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Please note that pianist Martin Helmchen will replace the indisposed Behzod Abduraimov. Programme of the concerts remains unchanged.
Háry János, suite from the opera
Ludwig van Beethoven
Piano Concerto No. 1 in C Major, Op. 15
War and Peace, suite from the opera
Born in the Czech Republic, Jakub Hrůša is Chief Conductor of the Bamberg Symphony, Principal Guest Conductor of the Philharmonia Orchestra, and Principal Guest Conductor of the Czech Philharmonic.
He is a frequent guest with many of the world’s greatest orchestras, and in the 2018/19 season made debuts with the Berlin Philharmonic, Bavarian Radio Symphony, Orchestre de Paris and NHK Symphony, to all of which he was immediately re-invited. In addition to his titled positions he also enjoys close relationships with the Royal Concertgebouw Orchestra, The Cleveland Orchestra, Orchestra dell’Accademia Nazionale di Santa Cecilia, the New York Philharmonic, Leipzig Gewandhaus Orchestra, Chicago Symphony, Vienna Symphony, Mahler Chamber Orchestra, Deutsches Symphonie-Orchester Berlin, Rundfunk-Sinfonieorchester Berlin, Orchestre Philharmonique de Radio France, Vienna Radio Symphony, Tokyo Metropolitan Symphony Orchestra and Melbourne Symphony Orchestra. The 2019/20 season will see him return to the Berlin Philharmonic and make debuts with The Pittsburgh Symphony, Zurich Opera (a new production of the The Makropulos Case) and the Dutch National Opera (a new production for the Holland Festival of Rusalka with the Royal Concertgebouw Orchestra). In summer 2020, he will also return to The Glyndebourne Festival to conduct The Rake’s Progress.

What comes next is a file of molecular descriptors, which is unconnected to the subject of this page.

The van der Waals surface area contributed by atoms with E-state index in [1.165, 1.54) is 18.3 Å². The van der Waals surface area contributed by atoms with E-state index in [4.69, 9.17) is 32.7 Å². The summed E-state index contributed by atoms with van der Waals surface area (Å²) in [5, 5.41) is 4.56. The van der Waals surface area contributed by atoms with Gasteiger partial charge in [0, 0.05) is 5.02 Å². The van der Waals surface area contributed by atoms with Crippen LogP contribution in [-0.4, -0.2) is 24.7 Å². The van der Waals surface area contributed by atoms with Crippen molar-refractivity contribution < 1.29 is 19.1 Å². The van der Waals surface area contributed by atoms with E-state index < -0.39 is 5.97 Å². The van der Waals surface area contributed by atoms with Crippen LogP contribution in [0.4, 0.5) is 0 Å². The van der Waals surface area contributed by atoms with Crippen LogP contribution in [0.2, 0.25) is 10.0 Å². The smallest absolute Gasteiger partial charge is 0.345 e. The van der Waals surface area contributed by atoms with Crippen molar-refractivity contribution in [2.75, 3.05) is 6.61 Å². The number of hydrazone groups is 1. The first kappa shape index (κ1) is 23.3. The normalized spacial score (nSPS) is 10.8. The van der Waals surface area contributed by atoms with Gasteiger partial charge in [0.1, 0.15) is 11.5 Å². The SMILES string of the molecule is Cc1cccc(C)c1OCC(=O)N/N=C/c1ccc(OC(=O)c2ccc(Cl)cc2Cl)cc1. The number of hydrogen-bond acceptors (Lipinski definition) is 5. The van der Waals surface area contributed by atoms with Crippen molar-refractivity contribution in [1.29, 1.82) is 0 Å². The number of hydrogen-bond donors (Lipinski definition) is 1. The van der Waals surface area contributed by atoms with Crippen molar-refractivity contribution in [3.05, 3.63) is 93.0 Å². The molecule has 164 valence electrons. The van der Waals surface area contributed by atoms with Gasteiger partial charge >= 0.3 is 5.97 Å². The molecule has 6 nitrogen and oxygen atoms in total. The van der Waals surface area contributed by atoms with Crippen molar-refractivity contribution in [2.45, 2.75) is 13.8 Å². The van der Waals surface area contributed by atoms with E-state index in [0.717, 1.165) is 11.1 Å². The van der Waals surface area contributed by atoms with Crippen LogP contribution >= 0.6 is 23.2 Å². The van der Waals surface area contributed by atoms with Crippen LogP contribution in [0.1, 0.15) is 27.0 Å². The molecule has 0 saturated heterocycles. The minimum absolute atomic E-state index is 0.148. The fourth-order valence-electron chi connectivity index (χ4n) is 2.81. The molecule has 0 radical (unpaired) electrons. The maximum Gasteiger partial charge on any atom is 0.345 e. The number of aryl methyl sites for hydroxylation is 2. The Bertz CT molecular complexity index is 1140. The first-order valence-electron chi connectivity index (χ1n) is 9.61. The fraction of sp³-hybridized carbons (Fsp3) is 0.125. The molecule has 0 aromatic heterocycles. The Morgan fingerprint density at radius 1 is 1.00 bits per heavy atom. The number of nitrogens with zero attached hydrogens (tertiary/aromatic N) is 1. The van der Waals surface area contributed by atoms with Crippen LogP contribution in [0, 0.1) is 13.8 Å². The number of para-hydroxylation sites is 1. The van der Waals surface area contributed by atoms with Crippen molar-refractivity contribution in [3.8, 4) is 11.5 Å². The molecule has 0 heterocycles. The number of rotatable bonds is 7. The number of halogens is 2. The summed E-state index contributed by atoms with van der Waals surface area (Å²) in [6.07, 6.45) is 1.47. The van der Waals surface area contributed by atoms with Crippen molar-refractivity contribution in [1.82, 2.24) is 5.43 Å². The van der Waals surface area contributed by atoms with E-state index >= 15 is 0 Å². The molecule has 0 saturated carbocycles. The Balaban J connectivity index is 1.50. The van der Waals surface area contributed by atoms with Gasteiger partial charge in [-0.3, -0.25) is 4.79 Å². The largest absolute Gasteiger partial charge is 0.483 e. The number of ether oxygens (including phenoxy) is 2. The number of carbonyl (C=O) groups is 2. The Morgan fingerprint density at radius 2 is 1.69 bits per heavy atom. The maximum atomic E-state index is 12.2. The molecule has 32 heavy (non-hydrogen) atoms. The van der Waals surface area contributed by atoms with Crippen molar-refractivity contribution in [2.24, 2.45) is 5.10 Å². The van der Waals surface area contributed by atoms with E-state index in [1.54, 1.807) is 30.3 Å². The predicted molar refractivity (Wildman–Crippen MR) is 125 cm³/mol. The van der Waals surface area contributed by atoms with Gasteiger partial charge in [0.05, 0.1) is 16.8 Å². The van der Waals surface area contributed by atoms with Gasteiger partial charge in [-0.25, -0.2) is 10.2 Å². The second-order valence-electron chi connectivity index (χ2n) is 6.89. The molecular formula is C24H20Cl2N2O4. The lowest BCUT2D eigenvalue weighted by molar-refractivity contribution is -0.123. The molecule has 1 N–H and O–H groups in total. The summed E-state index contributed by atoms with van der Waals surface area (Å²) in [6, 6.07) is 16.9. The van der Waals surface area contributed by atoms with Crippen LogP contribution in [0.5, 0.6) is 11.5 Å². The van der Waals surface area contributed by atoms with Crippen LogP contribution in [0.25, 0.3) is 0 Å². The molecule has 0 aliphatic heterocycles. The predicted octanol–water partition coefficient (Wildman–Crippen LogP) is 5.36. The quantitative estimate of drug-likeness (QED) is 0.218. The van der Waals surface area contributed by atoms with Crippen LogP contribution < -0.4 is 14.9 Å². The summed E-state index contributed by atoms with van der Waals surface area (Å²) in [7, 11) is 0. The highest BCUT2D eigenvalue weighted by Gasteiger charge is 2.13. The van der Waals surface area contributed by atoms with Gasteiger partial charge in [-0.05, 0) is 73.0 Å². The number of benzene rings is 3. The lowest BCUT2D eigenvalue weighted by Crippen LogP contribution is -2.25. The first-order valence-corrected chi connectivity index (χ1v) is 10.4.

His relationships with leading vocal and instrumental soloists have included collaborations in recent seasons with Behzod Abduraimov, Pierre-Laurent Aimard, Piotr Anderszewski, Leif Ove Andsnes, Emanuel Ax, Lisa Batiashvili, Joshua Bell, Jonathan Biss, Yefim Bronfman, Rudolf Buchbinder, Renaud Capuçon, Isabelle Faust, Bernarda Fink, Martin Fröst, Julia Fischer, Vilde Frang, Sol Gabetta, Véronique Gens, Christian Gerhaher, Kirill Gerstein, Vadim Gluzman, Karen Gomyo, Augustin Hadelich, Hilary Hahn, Barbara Hannigan, Alina Ibragimova, Janine Jansen, Karita Mattila, Leonidas Kavakos, Sergey Khachatryan, Denis Kozhukhin, Lang Lang, Igor Levit, Jan Lisiecki, Albrecht Mayer, Johannes Moser, Viktoria Mullova, Anne Sofie Mutter, Kristine Opolais, Stephanie d’Oustrac, Emmanuel Pahud, Olga Peretyatko, Jean-Guihen Queyras, Josef Špaček, Jean-Yves Thibaudet, Daniil Trifonov, Simon Trpčeski, Mitsuko Uchida, Klaus Florian Vogt, Yuja Wang, Frank Peter Zimmermann and Nikolaj Znaider.